Brief Introduction to Endometriosis
What is endometriosis?
Endometriosis is a common health problem in women. It gets its name from the word endometrium, the tissue that lines the uterus or womb. Endometriosis occurs when this tissue grows outside of the uterus on other organs or structures in the body.
Endometriosis is an under diagnosed and undertreated problem. This delay in diagnosis can contribute to impaired quality of life and may have implications for fertility.
Most often, endometriosis is found on the:
- Fallopian tubes
- Tissues that hold the uterus in place
- Outer surface of the uterus.
- Lining of the pelvic cavity
What causes endometriosis?
There is no complete agreement on what the process of endometriosis formation is. The causes appear to be multiple.
- Retrograde Menstruation.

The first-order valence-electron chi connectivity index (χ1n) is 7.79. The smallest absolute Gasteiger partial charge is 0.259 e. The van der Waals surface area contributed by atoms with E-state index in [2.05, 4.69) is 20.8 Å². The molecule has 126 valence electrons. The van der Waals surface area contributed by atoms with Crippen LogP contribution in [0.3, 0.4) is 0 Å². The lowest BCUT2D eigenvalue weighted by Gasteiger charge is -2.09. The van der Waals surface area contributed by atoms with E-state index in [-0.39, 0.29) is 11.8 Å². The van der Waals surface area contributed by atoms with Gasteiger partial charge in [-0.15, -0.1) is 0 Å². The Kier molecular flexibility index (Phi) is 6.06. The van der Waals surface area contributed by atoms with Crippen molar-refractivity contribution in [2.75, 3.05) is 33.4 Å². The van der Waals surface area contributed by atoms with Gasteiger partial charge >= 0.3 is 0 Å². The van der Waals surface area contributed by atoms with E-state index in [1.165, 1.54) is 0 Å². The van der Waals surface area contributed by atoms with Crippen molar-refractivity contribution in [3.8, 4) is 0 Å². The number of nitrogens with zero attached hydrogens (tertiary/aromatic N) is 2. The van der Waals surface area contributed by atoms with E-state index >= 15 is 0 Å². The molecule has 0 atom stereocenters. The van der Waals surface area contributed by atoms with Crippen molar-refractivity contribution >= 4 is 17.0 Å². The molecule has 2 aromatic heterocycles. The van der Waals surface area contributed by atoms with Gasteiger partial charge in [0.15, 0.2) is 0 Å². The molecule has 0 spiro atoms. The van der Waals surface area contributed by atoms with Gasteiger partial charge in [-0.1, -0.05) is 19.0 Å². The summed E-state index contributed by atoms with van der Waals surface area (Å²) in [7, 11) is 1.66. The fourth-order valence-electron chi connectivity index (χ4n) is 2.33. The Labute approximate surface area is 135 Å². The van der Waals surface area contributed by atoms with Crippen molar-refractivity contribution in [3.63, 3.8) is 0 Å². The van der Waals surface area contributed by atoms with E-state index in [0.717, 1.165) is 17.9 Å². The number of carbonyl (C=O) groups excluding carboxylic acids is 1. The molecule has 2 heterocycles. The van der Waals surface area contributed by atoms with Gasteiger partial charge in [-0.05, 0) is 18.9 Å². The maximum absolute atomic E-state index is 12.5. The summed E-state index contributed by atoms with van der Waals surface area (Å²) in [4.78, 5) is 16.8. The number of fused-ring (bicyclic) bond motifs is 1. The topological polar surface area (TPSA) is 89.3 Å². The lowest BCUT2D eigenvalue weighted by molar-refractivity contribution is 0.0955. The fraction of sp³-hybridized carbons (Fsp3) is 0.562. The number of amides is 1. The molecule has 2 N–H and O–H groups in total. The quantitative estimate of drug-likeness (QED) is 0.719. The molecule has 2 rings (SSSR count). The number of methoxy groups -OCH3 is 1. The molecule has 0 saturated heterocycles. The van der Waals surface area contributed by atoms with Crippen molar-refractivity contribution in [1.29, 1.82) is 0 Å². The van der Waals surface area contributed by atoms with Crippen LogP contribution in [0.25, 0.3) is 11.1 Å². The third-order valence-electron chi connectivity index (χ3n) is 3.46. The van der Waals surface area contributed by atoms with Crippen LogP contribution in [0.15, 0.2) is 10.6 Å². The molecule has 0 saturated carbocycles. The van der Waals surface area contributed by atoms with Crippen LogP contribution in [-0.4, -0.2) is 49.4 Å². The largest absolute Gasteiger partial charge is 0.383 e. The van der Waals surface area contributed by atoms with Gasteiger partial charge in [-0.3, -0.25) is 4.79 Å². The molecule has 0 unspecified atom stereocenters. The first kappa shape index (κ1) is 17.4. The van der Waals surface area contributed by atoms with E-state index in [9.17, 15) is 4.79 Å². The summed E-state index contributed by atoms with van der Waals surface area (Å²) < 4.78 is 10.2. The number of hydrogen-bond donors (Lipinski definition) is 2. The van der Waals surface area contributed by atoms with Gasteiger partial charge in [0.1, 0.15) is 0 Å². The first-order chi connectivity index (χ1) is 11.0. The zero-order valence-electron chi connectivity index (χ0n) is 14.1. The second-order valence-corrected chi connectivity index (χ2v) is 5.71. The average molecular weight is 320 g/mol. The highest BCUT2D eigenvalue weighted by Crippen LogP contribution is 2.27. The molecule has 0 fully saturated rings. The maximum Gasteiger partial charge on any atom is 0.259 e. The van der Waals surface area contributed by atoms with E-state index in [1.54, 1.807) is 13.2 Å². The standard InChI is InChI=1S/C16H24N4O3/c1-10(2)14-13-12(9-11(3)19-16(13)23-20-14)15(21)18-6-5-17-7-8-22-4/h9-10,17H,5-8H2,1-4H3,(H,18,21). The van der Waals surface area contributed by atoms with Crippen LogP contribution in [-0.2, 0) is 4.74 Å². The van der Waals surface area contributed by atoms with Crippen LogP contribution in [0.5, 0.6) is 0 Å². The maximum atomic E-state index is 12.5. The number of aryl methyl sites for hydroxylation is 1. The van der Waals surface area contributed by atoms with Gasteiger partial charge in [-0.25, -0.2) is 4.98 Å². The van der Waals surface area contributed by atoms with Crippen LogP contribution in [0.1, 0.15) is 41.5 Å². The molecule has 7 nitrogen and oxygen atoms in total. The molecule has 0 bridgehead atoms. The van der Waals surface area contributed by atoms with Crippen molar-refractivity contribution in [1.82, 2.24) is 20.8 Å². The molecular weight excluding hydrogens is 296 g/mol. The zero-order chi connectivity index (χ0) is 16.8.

- Genetic Factor.
- Immunological Factors.
- The Environment (Pesticides).
What are the symptoms of Endometriosis
Symptoms of endometriosis can vary. Some symptoms can be vague and aspecific.
- No symptoms
- Pelvic pain
- Painful Menstruation
- Heavy Menstrual Bleeding
- Painful ovulation
- Painful intercourse
- Irritable Bowel syndrome.
What are possible clinical signs of endometriosis?
- Spotting for 2-3 days prior to menstruation
- Ovarian cyst.
What Clinical tests can suggest presence endometriosis?
If ovarian cysts are present, they may have features of endometriomas (blood-filled endometriosis cysts). In this case a diagnosis maybe very easy. In many other cases, medical tests can be indicative of a high probability of endometriosis.
Blocked tubes or signs of adhesions at HSG ( Hysterosalpingogram).
Ovarian cyst (Endometrioma) on ultrasound
Painful pelvic exam.
Ultrasound reveals that the ovaries are not normally mobile but are instead “stuck” to the top of the uterus or to the side of the pelvis. Usually this makes the ovary more difficult to see and the doctor may have to push on you abdomen in order to see it.
Vessel blood flow abnormalities. Doppler studies of the blood flow to the ovaries may reveal reduced flow or even inverted flow of blood.
Presence of suspicious areas of "adenomyosis" (areas of endometriosis in the muscle part of the uterus).
Find more information about endometriosis.